With the west entrance of Yellowstone only 60 miles away, we decided to take a drive up to the park and look around, grab lunch and then be back in time for dinner.  My first trip to the park was 52 years ago when I was a boy.  Most of the roads were single lane, and the animals were thick.  Bear, elk, buffalo, and moose were right along the side of the roads.  Signs were posted not to feed the bear, and they would go right up to your car and look for a handout.  As I remember they were all black bear and we never saw a grizzly.

My next visit was 35 years ago with my wife and son. My, how things had changed in such a short period of time.  Animals, it seemed, had all but disappeared, although we saw some buffalo at an extreme distance and a few cow elk.  There were two lane roads everywhere and we had to stand in line to get up to see anything.

Since it was late September we assumed there would be no crowds and we both could look around, have lunch, and be back in time for dinner.  Wow, this was not what happened.  The park was packed with people and at times we were stopped in traffic.  Later as we crept along there was a cow elk standing across a stream by the road, and people were stopping their cars to take pictures.  Both lanes were stopped and shortly came the park service with lights on and got the traffic moving.  After having just shot a beautiful bull elk, a solitary cow was of no interest.  Anyway, we had both seen plenty of cow elk.  Show us a giant bull and we both would get excited.

She is over there if you look real hard

Next the traffic came to a mere crawl.  Lo and behold, there was a really nice bull buffalo by the side of the road munching on some grass.  What was more interesting was there was a woman who had moved to at least within 15 feet of the animal and was taking pictures.  Other people were gathering around and we wanted out of there as quickly as possible.  They must be used to the people because I have hunted buffalo and you do not get close.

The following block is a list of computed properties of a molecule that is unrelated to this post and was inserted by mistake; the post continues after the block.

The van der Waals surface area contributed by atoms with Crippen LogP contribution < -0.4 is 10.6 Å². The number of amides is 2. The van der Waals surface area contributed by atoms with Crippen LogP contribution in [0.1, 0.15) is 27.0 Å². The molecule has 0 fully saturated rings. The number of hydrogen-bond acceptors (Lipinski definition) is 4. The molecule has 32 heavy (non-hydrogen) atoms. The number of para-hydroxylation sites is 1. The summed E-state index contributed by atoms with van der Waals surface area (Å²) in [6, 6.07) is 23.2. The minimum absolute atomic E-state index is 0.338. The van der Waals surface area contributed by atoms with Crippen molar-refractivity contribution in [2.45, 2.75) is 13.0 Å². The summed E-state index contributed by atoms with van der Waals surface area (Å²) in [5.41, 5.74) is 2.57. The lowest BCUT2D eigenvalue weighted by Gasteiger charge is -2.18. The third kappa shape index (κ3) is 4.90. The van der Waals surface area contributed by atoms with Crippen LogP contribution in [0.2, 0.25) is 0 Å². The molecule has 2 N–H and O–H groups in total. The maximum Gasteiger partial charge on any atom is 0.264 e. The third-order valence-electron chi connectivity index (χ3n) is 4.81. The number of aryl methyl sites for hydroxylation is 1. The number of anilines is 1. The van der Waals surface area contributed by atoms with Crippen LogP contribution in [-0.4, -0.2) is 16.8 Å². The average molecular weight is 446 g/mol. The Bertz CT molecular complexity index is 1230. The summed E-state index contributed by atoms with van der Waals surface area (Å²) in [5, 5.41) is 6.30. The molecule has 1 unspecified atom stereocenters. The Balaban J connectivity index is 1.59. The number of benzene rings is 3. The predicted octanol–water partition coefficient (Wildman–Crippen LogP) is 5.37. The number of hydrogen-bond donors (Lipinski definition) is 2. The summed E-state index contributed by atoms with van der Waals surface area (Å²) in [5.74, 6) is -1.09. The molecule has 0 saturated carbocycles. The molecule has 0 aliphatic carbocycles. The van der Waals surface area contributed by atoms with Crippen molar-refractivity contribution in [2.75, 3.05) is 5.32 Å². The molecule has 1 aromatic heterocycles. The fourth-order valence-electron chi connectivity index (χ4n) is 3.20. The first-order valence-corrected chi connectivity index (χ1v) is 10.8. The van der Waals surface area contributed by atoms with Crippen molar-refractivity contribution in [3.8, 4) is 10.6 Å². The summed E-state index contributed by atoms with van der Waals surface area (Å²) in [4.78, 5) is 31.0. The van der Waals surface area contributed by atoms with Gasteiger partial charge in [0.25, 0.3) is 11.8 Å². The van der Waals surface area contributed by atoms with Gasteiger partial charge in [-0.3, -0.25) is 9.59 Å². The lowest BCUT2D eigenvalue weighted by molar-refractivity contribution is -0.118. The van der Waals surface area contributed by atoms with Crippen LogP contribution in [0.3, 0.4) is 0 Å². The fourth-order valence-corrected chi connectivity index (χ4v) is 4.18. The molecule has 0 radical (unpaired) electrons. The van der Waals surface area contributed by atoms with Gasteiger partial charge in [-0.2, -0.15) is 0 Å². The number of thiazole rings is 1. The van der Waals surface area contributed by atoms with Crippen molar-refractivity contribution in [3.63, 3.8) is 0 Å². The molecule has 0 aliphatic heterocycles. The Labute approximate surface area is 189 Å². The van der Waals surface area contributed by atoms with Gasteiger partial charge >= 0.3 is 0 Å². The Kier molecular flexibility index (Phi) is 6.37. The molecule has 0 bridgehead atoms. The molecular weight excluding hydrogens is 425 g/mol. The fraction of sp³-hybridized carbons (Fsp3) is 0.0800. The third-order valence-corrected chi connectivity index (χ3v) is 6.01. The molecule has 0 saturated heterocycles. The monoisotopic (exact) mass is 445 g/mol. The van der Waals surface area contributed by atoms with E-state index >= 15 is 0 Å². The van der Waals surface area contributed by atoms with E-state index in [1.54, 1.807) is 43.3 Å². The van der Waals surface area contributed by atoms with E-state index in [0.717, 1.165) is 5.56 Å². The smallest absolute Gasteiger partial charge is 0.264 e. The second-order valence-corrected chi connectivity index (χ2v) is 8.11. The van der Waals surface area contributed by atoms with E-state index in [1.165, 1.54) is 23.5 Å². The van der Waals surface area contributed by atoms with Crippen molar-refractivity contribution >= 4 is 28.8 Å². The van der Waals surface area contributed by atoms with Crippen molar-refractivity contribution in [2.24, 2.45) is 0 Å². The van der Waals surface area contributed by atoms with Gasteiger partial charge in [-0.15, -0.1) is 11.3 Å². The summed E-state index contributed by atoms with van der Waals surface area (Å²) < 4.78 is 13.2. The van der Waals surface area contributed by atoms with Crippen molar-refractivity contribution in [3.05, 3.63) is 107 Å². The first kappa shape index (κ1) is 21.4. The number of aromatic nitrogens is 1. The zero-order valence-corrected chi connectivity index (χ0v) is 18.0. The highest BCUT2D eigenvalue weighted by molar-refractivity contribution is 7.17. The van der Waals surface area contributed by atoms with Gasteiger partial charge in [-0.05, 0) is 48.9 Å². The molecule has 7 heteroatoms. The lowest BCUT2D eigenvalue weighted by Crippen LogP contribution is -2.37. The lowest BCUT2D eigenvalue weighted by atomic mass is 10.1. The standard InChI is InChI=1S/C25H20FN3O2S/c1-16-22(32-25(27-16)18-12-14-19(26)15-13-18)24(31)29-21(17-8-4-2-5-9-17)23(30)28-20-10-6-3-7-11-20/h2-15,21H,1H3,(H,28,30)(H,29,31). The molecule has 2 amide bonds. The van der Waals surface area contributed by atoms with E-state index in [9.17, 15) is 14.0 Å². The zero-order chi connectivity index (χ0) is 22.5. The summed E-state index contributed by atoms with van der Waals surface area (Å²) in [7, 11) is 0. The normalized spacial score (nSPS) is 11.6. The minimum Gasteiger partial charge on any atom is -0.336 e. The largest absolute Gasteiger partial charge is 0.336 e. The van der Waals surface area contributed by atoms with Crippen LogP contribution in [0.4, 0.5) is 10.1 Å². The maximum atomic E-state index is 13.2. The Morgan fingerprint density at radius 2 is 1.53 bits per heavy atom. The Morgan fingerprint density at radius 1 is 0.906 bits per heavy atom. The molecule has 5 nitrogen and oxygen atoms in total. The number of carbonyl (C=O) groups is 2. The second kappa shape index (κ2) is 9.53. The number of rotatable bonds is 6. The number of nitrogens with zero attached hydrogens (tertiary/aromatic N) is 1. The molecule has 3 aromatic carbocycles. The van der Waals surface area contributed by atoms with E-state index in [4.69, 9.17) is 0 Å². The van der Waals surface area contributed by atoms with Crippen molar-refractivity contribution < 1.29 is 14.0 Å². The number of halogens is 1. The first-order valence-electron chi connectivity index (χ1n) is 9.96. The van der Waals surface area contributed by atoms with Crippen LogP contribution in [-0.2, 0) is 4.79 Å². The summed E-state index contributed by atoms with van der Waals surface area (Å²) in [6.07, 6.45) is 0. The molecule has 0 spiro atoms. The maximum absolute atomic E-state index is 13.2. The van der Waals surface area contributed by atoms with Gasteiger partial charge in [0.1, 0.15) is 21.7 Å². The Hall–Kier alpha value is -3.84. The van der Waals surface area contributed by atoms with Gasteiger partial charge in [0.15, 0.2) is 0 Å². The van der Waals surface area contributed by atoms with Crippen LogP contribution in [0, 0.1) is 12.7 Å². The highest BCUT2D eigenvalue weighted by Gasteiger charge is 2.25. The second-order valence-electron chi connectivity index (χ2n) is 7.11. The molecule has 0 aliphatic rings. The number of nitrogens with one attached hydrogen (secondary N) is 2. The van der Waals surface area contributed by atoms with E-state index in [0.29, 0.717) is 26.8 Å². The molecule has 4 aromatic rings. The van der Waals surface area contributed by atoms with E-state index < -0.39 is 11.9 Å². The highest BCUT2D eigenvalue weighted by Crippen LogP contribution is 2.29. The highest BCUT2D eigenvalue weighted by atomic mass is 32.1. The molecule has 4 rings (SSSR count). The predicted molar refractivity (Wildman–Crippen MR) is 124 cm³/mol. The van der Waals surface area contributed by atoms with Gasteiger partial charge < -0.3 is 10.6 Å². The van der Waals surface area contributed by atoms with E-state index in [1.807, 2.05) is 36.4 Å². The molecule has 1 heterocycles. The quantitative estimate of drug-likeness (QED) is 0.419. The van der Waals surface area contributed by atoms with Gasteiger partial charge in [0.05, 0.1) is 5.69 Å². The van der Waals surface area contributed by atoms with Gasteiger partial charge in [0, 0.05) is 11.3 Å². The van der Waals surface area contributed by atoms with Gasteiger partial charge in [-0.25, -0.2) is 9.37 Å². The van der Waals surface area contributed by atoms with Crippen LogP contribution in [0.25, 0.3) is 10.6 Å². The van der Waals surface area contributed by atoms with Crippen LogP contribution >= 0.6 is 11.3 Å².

I was amazed how close people would get to these animals. 

In South Dakota when I shot a really nice bull several years ago, we stayed out 1000 yards while we stalked him to get into a downwind position.  There were three of us in the procession.  The three of us walked in single file until we were within 300 yards of the beast.  At that point the outfitter said, “You have to take him from here as we will go no closer because he may come over and stomp the living daylights out of us.”  That was my longest shot.  One thing to keep in mind; it is like shooting at a billboard.

Anyway, those people messing around that animal put their lives at risk as buffalo are not a cuddly animal and especially a big bull who may decide he has had enough of being bothered.  We were out of there in short order.

Old Faithful Inn had really changed and Pam and I recognized nothing.  We did make our way to a bench to watch the eruption of Old Faithful.  Right on time it spewed hot water.  That was a little surprising too.  Maybe there is a reader out there who has seen the eruption lately.  This one was nothing like I remember as  boy and a young man with my family.  It could not have gotten over 50 feet high and there was just a spewing noise.

I have seen better eruptions in my younger years.